“The Simpsons” passed a major television milestone this week, but an interview with one of the show’s voice actors indicate the seeds have also been sown for the show’s demise.
With its 636th episode Sunday, “The Simpsons” passed “Gunsmoke” for the highest number of episodes by a scripted television series this week, although “The Simpsons” had long since passed that show in years on air (“Gunsmoke” aired more episodes per season in its 2 decades on air), and is now in its 29th season.
The milestone, however, came in the middle of an ongoing controversy surrounding one of the show’s long-running characters, Apu Nahasapeemapetilon. Voice actor Hank Azaria indicated in a television interview Tuesday his willingness to “step aside” if the producers of “The Simpsons” wished to retire the character of Apu Nahasapeemapetilon.
Azaria spoke of a controversy tackled in the documentary “The Problem with Apu,” and referenced in an episode of the show this season. The documentary, released last November by Indian-American comedian Hari Kondabolu, focused on the lack of representation of South Asian-American actors in television roles, and the ways in which the Apu character has affected the South Asian community, whether in schoolyard taunts of children called “Apu,” or actors asked to reprise the Apu character’s accent.
Earlier in April, an episode addressed the issues sparked by the documentary. Daughter Lisa — the show’s resident conscience — broke the fourth wall and said, “Something that started decades ago and was applauded and inoffensive is now politically incorrect. What can you do?” Marge responded with, “Some things will be dealt with at a later date,” to which Lisa interjected, “If at all.”
Kondabolu said he found the on-air response to his documentary “sad;” others on Twitter chimed in with similar criticisms. Azaria’s interview last week, in which he offered to retire the Apu character, attempted to defuse those lingering concerns.
Apu is indeed a stereotype — one that powerful Americans have perpetuated. Look no further than Joe Biden, who in 2006 patronized an Indian-American supporter: “In Delaware, the largest growth in population is Indian-Americans, moving from India. You cannot go to a 7-11 or a Dunkin Donuts unless you have a slight Indian accent. I’m not joking.” (No word yet on what Biden thinks of the Apu controversy.)
Of course most characters on “The Simpsons” are stereotypes, though, in one way, shape, or form. Dr. Nick Riviera, also voiced by Azaria, is the actor’s attempt to perform a bad Ricky Ricardo impersonation from “I Love Lucy.” But Azaria, unlike Desi Arnaz, who played Ricardo, does not have Cuban roots. While Kondablou criticized “The Simpsons” for not hiring an Indian-American to portray Apu, neither he nor others have criticized the show for not hiring a Cuban-American to portray Dr. Nick.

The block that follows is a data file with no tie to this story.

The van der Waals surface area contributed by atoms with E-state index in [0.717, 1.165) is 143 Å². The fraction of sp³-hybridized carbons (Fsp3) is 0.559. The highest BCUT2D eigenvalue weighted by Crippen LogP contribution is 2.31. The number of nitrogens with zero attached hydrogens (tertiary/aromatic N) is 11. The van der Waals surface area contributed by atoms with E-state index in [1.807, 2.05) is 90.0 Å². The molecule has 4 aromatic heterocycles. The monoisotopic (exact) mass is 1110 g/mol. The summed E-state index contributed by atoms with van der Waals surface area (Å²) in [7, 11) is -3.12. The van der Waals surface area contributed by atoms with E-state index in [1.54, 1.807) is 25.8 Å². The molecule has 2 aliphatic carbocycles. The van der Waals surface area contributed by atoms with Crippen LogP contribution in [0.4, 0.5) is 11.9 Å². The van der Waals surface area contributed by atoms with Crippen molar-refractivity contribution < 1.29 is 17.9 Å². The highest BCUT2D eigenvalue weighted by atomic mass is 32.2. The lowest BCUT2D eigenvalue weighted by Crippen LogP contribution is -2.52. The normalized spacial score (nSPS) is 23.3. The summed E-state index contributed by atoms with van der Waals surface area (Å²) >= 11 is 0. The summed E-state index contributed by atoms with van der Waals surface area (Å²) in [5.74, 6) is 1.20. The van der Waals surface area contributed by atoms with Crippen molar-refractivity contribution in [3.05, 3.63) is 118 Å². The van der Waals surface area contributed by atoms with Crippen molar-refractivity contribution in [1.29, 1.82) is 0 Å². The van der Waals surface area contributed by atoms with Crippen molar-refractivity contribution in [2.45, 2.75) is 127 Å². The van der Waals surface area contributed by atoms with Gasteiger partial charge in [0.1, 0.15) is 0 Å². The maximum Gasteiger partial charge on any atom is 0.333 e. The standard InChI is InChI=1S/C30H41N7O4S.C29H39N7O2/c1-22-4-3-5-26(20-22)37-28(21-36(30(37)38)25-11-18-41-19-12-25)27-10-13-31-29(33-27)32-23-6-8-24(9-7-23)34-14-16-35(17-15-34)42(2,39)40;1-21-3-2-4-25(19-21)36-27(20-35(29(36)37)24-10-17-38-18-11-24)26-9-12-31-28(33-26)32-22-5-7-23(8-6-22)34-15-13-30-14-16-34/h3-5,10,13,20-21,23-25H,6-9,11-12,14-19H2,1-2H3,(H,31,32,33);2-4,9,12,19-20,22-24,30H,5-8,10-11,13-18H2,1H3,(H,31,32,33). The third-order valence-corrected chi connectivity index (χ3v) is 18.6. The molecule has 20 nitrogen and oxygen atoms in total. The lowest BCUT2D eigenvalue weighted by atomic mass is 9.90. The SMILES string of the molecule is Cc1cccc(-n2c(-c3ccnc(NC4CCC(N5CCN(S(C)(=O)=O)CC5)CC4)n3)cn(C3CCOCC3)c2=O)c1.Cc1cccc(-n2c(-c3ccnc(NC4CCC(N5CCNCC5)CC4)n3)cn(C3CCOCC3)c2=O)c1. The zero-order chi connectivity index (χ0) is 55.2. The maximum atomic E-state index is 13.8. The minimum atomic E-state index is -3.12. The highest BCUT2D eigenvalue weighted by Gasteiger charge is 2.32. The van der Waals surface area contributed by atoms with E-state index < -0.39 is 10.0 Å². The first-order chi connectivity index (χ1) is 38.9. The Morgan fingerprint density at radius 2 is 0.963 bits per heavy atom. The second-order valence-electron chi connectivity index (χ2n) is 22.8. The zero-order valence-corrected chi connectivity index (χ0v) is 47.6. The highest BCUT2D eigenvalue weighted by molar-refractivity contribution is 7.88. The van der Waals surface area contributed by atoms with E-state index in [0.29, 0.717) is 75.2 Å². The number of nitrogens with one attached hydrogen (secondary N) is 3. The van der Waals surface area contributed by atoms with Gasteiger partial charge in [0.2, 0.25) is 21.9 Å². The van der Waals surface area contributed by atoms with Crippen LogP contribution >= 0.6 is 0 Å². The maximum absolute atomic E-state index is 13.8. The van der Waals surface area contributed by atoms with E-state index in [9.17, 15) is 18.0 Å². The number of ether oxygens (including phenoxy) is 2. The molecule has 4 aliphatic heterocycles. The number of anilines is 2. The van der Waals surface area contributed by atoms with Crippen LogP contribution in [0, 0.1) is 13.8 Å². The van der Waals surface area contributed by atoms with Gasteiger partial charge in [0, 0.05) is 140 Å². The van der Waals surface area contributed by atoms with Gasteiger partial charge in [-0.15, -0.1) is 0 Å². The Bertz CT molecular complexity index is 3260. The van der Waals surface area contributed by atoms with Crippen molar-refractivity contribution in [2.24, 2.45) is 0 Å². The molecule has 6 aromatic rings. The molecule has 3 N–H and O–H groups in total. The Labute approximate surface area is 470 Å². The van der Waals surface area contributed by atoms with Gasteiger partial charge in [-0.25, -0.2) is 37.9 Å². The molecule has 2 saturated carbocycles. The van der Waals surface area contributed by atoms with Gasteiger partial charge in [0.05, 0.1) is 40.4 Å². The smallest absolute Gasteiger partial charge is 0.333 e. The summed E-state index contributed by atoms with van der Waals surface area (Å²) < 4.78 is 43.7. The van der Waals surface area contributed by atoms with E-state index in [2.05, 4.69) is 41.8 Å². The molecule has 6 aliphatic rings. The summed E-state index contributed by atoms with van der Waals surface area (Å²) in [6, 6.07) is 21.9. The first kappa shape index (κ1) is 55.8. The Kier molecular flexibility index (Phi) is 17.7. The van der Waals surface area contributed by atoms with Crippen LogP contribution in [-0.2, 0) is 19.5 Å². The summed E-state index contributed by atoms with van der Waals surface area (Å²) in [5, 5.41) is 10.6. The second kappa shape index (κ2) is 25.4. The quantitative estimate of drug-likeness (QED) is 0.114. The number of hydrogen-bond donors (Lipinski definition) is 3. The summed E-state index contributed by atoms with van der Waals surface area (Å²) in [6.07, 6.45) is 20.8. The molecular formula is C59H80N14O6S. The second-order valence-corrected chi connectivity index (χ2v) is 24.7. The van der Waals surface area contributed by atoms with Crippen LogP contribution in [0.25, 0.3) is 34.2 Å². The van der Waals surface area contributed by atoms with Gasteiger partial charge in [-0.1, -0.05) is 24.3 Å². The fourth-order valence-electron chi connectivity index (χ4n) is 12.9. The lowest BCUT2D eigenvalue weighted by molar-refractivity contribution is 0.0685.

In the case of Italian-Americans, the show contains myriad stereotypical characters. Restaurant owner Luigi Risotto, who says he speaks in “Pizza English,” appears in one episode with his “happy monkey” Giuseppe. Marge Simpson tells mobster Anthony “Fat Tony” D’Amico that he’s “perpetuating a negative Italian-American stereotype … You could be a pizza man, organ grinder, leaning tower maker … Did I say pizza man?” And “Fat Tony’s” associate Don Vittorio DiMaggio introduces himself as “an old Italian-American stereotype.”
The show’s stereotypes also include topics beyond race and ethnicity, as evidenced by the Simpsons’ neighbors, the Flanders. While the father of the house has a given name of Ned, Homer more commonly refers to him as “Stupid Flanders,” so much so that the show included a song about why “everybody in the U-S-A” hates him. See below:
Although the Flanders character contains many personality traits that viewers would find annoying, the constant presence of his Christian faith looms large in his portrayal, as evidenced by the song lyrics that “his views on birth control are wrong.”
Consider also the case of Cletus Spuckler, lampooned as the “Slack-Jawed Yokel.” In one episode, the show implied that Spuckler married his sister; in an immigration-themed episode, Cletus suggests naming a citizen-run border security force “the Klan” and “the Nazis.” Given that television contains few portrayals of working-class Americans — see the hoopla surrounding the relaunch of “Roseanne” — one could certainly criticize “The Simpsons” for implying that rural and working-class Americans engage in inbreeding and identify with racist hate groups.
“The Simpsons” contains these many stereotypical characters because, well, it’s a satirical comedy. If the Apu controversy leads to an increase in the diversity of the show’s staff — or of television portrayals of South Asian-Americans in general — so much the better. But removing only one stereotypical character would suggest a politicized process of choosing “acceptable” groups to satirize, which is an offensive proposition in and of itself. And removing them all would eradicate much of the humor from an iconic, and still funny, show.